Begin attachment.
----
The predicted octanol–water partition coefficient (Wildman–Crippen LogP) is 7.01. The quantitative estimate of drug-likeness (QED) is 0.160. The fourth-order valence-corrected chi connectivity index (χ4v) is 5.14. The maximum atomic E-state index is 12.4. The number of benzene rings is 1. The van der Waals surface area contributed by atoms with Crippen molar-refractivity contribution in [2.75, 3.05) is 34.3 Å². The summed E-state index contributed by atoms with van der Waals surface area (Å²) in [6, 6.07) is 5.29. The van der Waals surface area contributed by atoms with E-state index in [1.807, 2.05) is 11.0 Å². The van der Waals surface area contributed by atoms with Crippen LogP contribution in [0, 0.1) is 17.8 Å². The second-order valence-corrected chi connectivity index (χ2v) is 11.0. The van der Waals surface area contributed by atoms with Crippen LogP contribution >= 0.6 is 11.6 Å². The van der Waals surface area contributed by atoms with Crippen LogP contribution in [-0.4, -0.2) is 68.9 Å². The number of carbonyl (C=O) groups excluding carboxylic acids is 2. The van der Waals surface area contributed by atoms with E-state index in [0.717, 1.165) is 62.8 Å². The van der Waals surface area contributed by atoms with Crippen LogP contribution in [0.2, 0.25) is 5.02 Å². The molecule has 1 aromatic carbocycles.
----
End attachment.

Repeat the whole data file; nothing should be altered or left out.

The predicted octanol–water partition coefficient (Wildman–Crippen LogP) is 7.01. The quantitative estimate of drug-likeness (QED) is 0.160. The fourth-order valence-corrected chi connectivity index (χ4v) is 5.14. The maximum atomic E-state index is 12.4. The number of benzene rings is 1. The van der Waals surface area contributed by atoms with Crippen molar-refractivity contribution in [2.75, 3.05) is 34.3 Å². The summed E-state index contributed by atoms with van der Waals surface area (Å²) in [6, 6.07) is 5.29. The van der Waals surface area contributed by atoms with E-state index in [1.807, 2.05) is 11.0 Å². The van der Waals surface area contributed by atoms with Crippen LogP contribution in [0, 0.1) is 17.8 Å². The second-order valence-corrected chi connectivity index (χ2v) is 11.0. The van der Waals surface area contributed by atoms with Crippen LogP contribution >= 0.6 is 11.6 Å². The van der Waals surface area contributed by atoms with Crippen LogP contribution in [-0.4, -0.2) is 68.9 Å². The number of carbonyl (C=O) groups excluding carboxylic acids is 2. The van der Waals surface area contributed by atoms with E-state index in [0.717, 1.165) is 62.8 Å². The van der Waals surface area contributed by atoms with Crippen LogP contribution in [0.2, 0.25) is 5.02 Å². The molecule has 1 aromatic carbocycles.